Tuvan is one of the many small languages of the world. The Earth’s population of seven billion people speaks roughly 7,000 languages, a statistic that would seem to offer each living language a healthy one million speakers, if things were equitable. In language, as in life, things aren’t. Seventy-eight percent of the world’s population speaks the 85 largest languages, while the 3,500 smallest languages share a mere 8.25 million speakers. Thus, while English has 328 million first-language speakers, and Mandarin 845 million, Tuvan speakers in Russia number just 235,000. Within the next century, linguists think, nearly half of the world’s current stock of languages may disappear. More than a thousand are listed as critically or severely endangered teetering on the edge of oblivion.

D 

In an increasingly globalized, connected, homogenized age, languages spoken in remote places are no longer protected by national borders or natural boundaries from the languages that dominate world communication and commerce. The reach of Mandarin and English and Russian and Hindi and Spanish and Arabic extends seemingly to every hamlet, where they compete with Tuvan and Yanomami and Altaic in a house-to-house battle. Parents in tribal villages often encourage their children to move away from the insular language of their forebears and toward languages that will permit greater education and success.

Who can blame them? The arrival of television, with its glamorized global materialism, its luxury-consumption proselytizing, is even more irresistible. Prosperity, it seems, speaks English. One linguist, attempting to define what a language is, famously (and humorously) said that a language is a dialect with an army. He failed to note that some armies are better equipped than others. Today any language with a television station and a currency is in a position to obliterate those without, and so residents of Tuva must speak Russian and Chinese if they hope to engage with the surrounding world. The incursion of dominant Russian into Tuva is evident in the speaking competencies of the generation of Tuvans who grew up in the mid-20th century, when it was the fashion to speak, read, and write in Russian and not their native tongue.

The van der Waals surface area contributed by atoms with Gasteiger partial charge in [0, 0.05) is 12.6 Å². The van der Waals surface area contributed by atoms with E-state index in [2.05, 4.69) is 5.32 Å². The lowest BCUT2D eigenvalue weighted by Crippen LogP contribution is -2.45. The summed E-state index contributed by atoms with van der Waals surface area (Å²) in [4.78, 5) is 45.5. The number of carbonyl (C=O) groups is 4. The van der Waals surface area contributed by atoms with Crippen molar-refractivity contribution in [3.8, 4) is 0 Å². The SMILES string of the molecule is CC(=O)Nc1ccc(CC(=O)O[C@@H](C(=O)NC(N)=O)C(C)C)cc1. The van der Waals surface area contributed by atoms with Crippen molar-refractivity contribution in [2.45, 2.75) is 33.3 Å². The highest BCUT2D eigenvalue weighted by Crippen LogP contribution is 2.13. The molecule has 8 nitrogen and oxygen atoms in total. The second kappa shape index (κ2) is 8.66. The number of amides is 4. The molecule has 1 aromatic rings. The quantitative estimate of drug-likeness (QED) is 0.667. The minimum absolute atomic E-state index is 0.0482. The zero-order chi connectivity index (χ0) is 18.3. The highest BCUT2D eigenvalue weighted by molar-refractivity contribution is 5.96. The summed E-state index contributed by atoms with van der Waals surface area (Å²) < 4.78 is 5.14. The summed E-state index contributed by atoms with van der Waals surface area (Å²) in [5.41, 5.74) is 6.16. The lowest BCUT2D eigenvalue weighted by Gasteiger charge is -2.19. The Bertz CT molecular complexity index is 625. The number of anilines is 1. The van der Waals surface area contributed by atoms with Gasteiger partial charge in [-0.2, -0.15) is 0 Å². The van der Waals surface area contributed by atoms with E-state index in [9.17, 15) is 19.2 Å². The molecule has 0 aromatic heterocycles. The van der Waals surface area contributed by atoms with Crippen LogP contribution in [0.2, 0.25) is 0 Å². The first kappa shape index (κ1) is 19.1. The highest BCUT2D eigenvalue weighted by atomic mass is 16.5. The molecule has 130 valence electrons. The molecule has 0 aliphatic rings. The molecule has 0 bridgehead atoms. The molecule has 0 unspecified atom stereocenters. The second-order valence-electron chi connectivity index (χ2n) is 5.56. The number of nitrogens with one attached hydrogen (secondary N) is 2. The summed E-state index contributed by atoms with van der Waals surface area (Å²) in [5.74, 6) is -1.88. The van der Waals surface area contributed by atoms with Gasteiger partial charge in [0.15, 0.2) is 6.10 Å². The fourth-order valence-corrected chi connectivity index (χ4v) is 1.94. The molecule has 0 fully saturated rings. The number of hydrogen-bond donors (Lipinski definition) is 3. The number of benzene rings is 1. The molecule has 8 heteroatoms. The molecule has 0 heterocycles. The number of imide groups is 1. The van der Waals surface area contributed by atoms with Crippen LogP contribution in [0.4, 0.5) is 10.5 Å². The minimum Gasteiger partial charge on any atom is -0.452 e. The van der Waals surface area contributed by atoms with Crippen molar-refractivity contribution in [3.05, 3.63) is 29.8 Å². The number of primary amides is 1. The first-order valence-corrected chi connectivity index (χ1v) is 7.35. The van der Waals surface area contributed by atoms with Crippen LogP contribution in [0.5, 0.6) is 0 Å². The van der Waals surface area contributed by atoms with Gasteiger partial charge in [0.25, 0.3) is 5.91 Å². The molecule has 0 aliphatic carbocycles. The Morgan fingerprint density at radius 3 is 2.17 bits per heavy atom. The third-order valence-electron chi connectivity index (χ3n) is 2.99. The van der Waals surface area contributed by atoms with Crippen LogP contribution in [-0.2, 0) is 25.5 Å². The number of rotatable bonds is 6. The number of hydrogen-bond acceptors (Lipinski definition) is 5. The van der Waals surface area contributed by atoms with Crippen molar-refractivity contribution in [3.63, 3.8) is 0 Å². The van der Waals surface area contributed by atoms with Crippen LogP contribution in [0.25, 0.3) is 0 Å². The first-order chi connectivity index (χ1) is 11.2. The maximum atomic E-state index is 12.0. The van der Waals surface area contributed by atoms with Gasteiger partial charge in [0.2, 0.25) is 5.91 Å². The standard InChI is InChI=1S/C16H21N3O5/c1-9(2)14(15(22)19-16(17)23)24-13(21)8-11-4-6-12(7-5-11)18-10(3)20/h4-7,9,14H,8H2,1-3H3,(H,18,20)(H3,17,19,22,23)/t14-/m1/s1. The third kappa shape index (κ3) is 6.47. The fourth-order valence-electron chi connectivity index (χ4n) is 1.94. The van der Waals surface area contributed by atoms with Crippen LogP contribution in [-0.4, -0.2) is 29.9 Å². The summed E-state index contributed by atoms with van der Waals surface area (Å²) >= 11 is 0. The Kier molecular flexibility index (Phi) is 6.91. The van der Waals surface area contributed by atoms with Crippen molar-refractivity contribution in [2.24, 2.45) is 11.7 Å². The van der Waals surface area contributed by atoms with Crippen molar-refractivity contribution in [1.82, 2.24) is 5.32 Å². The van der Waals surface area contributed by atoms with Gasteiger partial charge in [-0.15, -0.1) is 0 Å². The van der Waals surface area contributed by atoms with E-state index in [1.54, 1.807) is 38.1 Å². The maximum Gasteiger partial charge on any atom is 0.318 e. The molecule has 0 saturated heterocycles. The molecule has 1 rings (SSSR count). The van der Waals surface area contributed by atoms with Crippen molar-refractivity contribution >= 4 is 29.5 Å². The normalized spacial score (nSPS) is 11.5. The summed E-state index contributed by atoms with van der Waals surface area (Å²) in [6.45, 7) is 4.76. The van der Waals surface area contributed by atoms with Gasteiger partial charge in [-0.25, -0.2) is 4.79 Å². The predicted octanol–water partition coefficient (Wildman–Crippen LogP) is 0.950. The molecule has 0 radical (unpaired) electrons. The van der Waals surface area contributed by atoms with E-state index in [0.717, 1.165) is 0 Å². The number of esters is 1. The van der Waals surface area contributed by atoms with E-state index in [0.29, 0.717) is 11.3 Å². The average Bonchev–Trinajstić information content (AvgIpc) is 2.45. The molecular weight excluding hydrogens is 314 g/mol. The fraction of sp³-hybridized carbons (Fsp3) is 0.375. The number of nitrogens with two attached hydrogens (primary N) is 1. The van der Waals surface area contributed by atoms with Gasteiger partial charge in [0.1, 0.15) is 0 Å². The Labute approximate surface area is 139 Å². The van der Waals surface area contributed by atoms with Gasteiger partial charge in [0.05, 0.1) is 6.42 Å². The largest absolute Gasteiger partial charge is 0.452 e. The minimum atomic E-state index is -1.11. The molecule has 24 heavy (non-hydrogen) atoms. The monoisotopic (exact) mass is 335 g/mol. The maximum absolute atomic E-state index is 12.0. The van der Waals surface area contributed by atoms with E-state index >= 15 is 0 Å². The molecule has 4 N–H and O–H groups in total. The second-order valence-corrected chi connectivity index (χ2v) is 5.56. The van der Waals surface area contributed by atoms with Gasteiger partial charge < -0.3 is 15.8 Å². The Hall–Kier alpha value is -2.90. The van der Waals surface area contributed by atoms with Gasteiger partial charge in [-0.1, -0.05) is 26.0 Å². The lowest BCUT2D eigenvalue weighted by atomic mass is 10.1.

Yet Tuvan is robust relative to its frailest counterparts, some of which are down to a thousand speakers, or a mere handful, or even one individual. Languages like Wintu, preaictln 经 a native tongue in California, or Siletz Dee-ni, in Oregon, or Amurdak, an Aboriginal tongue in Australia’s Northern Territory, retain only one or two fluent or semi-fluent speakers. The last speaker with no one to talk to exists in unspeakable solitude.

Increasingly, as linguists recognize the magnitude of the modern language die-off and rush to catalog and decipher the most vulnerable tongues, they are confronting underlying questions about languages’ worth and utility. Does each language have boxed up within it some irreplaceable beneficial knowledge? Are there aspects of cultures that won’t survive if they are translated into a dominant language? What unexpected insights are being lost to the world with the collapse of its linguistic variety?

H 

Fortunately, Tuvan is not among the world’s endangered languages, but it could have been. Since the breakup of the Soviet Union, the language has stabilized. It now has a well-equipped army—not a television station, yet, or a currency, but a newspaper and a respectable 264,000 total speakers (including some in Mongolia and China). Yet Tofa, a neighboring Siberian language, is down to some 30 speakers. Tuvan’s importance to our understanding of disappearing languages lies in another question linguists are struggling to answer: What makes one language succeed while another dwindles or dies?